The Burden of Scarce Opportunities: The Social Stability Context in Central and West Bekaa – Conflict Analysis Report, March 2017
This report introduces the conflict context in the Central Bekaa region. The area is of geostrategic importance as it contains the main border crossing to Syria and the Damascus highway, the international route from Beirut to Damascus. It is also home to around a quarter of all Syrian refugees in Lebanon. The area which once lived off services and trade through the border crossing and the Highway, agriculture, and agro-food industries, has been hit hard by the Syrian crisis and is burdened by the sharp decrease in economic opportunities and the doubling of its population.
Politically, the majority of the local population continues to support Future Movement, despite the fact it is increasingly contested by religious actors, including Salafi political groups and Islamic charities on one side of the political divide and Al-Itihad party, Hezbollah and the Lebanese resistance brigade on the other. The governor of the Bekaa and the Lebanese armed forces play a key role in managing the Syrian refugee population, reflecting a national securitized policy that imposes restriction on Syrian residence and shelter. Municipalities, particularly given the large size of the villages and the relative experience of their members, are at the forefront of the relationship with refugees and key in mitigating local conflicts. Donor agencies, civil society actors, and the shawish provide different models of shelter management while the former are key in supporting both the Syrian refugees and the host communities.
The region is trapped in the entanglements of the national Lebanese political schisms, and kidnapping as well as blocking of main roads are frequently used forms of social and political contestation. Municipalities are caught in between political divisions and pressure to address growing needs and demands for services, which affect their ability to mitigate local divisions and, at times, feeds antagonistic relations.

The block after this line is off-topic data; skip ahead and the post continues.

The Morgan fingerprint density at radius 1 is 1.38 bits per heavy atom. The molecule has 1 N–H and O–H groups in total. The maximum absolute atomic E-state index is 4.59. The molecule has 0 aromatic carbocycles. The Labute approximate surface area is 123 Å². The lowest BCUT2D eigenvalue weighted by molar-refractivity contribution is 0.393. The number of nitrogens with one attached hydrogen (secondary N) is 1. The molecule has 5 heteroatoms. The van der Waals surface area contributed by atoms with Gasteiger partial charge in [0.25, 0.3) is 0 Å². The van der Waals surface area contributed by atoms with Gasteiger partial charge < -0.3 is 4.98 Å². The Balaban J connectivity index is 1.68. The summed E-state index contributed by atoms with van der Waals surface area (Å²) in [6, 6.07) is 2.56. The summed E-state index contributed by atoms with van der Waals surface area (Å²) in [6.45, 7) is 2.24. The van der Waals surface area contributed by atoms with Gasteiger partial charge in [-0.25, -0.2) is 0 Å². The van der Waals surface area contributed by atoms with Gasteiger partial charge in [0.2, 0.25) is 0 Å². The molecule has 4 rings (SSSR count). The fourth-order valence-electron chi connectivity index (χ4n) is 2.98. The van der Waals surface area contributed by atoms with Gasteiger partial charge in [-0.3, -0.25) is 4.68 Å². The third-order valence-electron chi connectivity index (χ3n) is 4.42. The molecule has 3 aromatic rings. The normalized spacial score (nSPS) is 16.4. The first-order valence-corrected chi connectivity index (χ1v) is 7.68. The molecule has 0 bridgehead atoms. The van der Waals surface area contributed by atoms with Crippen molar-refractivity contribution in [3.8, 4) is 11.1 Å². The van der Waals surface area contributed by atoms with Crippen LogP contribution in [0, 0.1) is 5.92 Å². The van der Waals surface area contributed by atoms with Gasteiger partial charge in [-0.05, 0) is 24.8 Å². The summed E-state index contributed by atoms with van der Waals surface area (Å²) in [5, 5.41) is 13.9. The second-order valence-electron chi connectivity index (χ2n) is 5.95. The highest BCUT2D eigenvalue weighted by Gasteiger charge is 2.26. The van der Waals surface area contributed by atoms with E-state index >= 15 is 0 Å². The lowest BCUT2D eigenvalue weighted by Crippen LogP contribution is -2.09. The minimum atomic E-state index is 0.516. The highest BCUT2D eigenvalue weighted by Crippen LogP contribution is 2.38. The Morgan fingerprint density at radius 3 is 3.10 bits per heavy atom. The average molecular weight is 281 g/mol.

In terms of relationships between the host community and the refugees, the report highlights the implications of local competition over livelihoods and economic activities. Voices from the Lebanese side blame the Syrian refugees and request restrictions on their economic activities while Syrians, struggling with the overbearing difficulties of managing daily life, express a feeling of being exploited by their hosts. The national and regional policy concerning refugees requiring Lebanese sponsorship of Syrians in Lebanon and prohibiting the moving of settlements is increasing the vulnerability of Syrian refugees and contributing to the development of patronage and corruption networks.
The report reveals how conflict insensitive policies, implementation of such policies as well as media discourse contribute to a negative portrayal of the Syrian refugees. Such negative portrayal of the Syrian refugees is instrumentally used for local political gain. Syrian-Lebanese partnerships for improved relationships are weakened by immigration of empowered or educated Syrian civil society actors. The region nevertheless enjoys an infrastructure that helps to create connections, including a long history of municipal action and a cultural heritage of mitigating conflict as well as strong family and clan ties with the Syrian refugee population. The approach of international aid organizations, particularly in targeting the host community, as well as that of local civil society organizations, including the budding Syrian NGOs, is also forging connections locally.
The report urges the Lebanese government to reconsider the policy on Syrian refugees’ residency and shelter and to facilitate the registration of deaths and births. In parallel, it recommends that donor agencies and civil society organizations advocate for such a change. The Lebanese government is also invited to take advantage of the opportunities provided by the influx of international aid to improve Lebanese governmental services in rural areas and take on a greater role in ensuring interventions are strategic and sustainable. Donor agencies and civil society actors are urged to invest in national level and structural interventions to support the economic infrastructure and create employment opportunities, as well as local level employment-generating projects particularly those encouraging Syrian-Lebanese cooperation like community markets. Support to host communities, particularly through infrastructure and solid waste management interventions and infrastructure at the municipal level and to livelihoods projects should be maintained.